Benefits of Deep Breathing
by UB therapist Andrea Watkins, LCSW
Breathe in. Breathe out. We do this all day, every day without a thought. Ask yourself this- when was the last time you took a deep breath? Probably not as frequently as you think. I would venture to say only a few times a day. But did you know that deep breathing is one of our easiest, most convenient and natural tools to combat issues like stress and anxiety, reduce pain, high blood pressure and even aide in digestion?
So why should you do this? Simply put- extra oxygen does wonders for the body and mind. It cleanses, opens and soothes different parts of our being and is overall something extremely healthy we can all do. Here are a few benefits to deep breathing:
1) Decreases stress, increases calm. When you become stressed or anxious, your brain releases cortisol, the “stress hormone.” By taking deep breaths, your heart rate slows, more oxygen enters our blood stream and ultimately communicates with the brain to relax. Deep breathing also ups your endorphins, the “feel good” chemical.
2) Relieves pain. As stated above, deep breathing triggers the release of endorphins, which not only helps create a feeling ing, but also combats pain.
3) Stimulates the lymphatic system (Detoxifies the body). Breathing releases carbon monoxide, which is important to fully release. Actually, breathing is in charge of 70% of cleansing the body of toxins (the other 30% is through bladder and bowels.) If you do not breathe fully, your body must work overtime to release these toxins.
4) Improves immunity. When your blood is fully oxygenated, it carries and absorbs nutrients and vitamins more efficiently. Essentially, the cleaner the blood, the harder it is for illnesses to stay put in your system.
5) Increases energy. The more oxygen that is in the blood, the better our body functions. It also improves our stamina.
6) Lowers blood pressure. As your muscles relax, this allows your blood vessels to dialate, which improves circulation and lowers blood pressure. Deep breathing also slows and regulates the heart rate, which also helps with lowering your BP.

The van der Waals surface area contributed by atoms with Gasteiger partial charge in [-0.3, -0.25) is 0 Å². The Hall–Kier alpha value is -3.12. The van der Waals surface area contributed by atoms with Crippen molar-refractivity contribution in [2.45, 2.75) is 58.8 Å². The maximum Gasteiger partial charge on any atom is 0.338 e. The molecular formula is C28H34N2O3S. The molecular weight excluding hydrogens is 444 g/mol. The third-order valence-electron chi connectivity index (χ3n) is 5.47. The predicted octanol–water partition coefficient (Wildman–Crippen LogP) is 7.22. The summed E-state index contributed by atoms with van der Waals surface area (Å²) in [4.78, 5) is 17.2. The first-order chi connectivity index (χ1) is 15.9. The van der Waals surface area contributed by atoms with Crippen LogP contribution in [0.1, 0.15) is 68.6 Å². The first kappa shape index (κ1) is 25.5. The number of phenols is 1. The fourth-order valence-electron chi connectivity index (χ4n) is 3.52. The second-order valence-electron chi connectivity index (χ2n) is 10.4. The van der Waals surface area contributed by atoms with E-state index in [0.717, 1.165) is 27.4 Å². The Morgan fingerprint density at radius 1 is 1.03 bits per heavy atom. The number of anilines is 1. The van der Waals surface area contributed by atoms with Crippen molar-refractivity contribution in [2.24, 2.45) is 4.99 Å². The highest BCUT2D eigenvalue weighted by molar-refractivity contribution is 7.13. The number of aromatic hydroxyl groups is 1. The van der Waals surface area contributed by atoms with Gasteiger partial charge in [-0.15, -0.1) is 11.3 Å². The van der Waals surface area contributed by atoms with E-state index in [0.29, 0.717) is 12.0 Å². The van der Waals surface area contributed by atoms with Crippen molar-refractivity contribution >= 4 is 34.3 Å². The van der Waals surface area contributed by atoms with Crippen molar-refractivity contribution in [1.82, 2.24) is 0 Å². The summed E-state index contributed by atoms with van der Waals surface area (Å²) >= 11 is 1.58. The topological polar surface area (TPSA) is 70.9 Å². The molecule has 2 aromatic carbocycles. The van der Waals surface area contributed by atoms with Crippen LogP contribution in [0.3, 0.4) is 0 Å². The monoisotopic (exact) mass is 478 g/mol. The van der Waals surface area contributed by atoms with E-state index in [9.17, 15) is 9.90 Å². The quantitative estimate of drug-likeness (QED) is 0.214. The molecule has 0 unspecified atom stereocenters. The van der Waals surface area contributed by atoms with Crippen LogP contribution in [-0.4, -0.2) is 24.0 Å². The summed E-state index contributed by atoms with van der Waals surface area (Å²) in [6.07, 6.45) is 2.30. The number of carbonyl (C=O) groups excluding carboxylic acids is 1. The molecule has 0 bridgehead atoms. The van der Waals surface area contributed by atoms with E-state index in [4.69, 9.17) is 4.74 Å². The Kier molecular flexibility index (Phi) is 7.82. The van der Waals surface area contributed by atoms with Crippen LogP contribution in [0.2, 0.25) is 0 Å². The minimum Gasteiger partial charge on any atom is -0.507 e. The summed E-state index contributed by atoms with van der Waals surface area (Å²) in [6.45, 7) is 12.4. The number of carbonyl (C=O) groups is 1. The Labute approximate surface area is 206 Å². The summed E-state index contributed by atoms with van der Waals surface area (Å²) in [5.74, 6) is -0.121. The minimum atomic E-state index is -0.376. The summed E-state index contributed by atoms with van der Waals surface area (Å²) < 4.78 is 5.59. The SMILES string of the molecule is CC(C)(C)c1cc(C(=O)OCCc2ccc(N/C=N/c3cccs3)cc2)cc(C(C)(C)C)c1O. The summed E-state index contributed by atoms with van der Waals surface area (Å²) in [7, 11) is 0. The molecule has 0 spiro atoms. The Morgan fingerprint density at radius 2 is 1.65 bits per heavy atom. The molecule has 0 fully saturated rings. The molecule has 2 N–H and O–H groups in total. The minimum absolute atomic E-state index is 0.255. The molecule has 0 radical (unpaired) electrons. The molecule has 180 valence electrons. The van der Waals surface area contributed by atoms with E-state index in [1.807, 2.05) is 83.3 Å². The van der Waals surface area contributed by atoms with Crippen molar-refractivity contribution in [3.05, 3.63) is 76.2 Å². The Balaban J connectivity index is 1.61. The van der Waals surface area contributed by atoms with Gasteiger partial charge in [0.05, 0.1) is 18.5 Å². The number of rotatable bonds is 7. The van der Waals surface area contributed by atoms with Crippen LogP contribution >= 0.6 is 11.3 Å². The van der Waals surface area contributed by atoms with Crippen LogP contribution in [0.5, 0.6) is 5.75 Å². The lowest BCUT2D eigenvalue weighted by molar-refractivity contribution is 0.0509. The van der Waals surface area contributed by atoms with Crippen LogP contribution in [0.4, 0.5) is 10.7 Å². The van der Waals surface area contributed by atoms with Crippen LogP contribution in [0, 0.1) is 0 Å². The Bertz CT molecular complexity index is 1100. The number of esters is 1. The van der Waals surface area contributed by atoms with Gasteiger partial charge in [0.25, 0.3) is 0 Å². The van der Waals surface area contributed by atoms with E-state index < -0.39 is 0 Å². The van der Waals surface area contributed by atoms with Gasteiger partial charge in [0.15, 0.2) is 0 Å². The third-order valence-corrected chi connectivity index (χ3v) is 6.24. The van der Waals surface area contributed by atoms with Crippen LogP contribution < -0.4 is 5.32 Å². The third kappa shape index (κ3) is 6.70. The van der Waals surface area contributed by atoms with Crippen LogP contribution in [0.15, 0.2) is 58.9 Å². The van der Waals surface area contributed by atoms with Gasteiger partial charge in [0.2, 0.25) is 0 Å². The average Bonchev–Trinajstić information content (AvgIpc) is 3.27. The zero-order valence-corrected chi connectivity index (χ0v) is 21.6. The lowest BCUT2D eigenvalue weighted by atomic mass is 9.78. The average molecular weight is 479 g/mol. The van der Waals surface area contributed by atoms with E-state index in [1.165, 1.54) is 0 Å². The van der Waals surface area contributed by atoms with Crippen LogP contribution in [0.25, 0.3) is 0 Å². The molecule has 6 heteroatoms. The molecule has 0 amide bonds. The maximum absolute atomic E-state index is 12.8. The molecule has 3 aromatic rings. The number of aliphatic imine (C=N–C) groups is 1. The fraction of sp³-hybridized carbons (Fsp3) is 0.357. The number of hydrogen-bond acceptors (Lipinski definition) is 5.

7) Improves digestion. The more you breathe deep, the more healthier blood flow you will produce, which in turn promotes your organs to function more effectively, including your intestines.
8) Helps support correct posture. Next time you breathe in, notice that you simultaneously lengthen and straighten your spine. In order to take a deep breath in, your lungs take up maximum space, your diaphragm pulls down, so in turn your torso straightens in order for this to be possible.
Now, deep breathing is something that is unnatural for your body to do, so just like learning any new skill, it takes practice! Try to incorporate one breathing exercise each day. Here is a simple breathing exercise that can be incorporated into your daily routine:
>>> Breathe in calmly, through the nose, filling your abdomen and chest, for 5 seconds (or longer, not exceeding 7 seconds). Hold this breath in for 3 seconds. Slowly and gently release the breath through the mouth for 5 seconds (or more, whatever is comfortable.) breathe out through a slightly parted lip or “O” shaped lips. Repeat this 5 times, or even better, continue for 5 minutes.<<<
Important tips: Deep breathing should be slow and gentle. Remember to fill the abdomen, not just the chest. A simple way to make sure you are doing this is to place one hand on your stomach and one on your chest. Breath deeply and make sure your hand on your stomach is rising. Try to be aware of your breath, heartbeat and to release tension from your body. Sometimes it’s easier to lie down or sit comfortably in a chair.
Can’t find time for these techniques? Consider ways to sneak them into your schedule, like right when you wake up and go to sleep, driving home from work, in the shower, or even put a reminder on your phone or a post-it note on your bathroom mirror or computer monitor at work.
So what are you waiting for? Take a deep breath in… And out!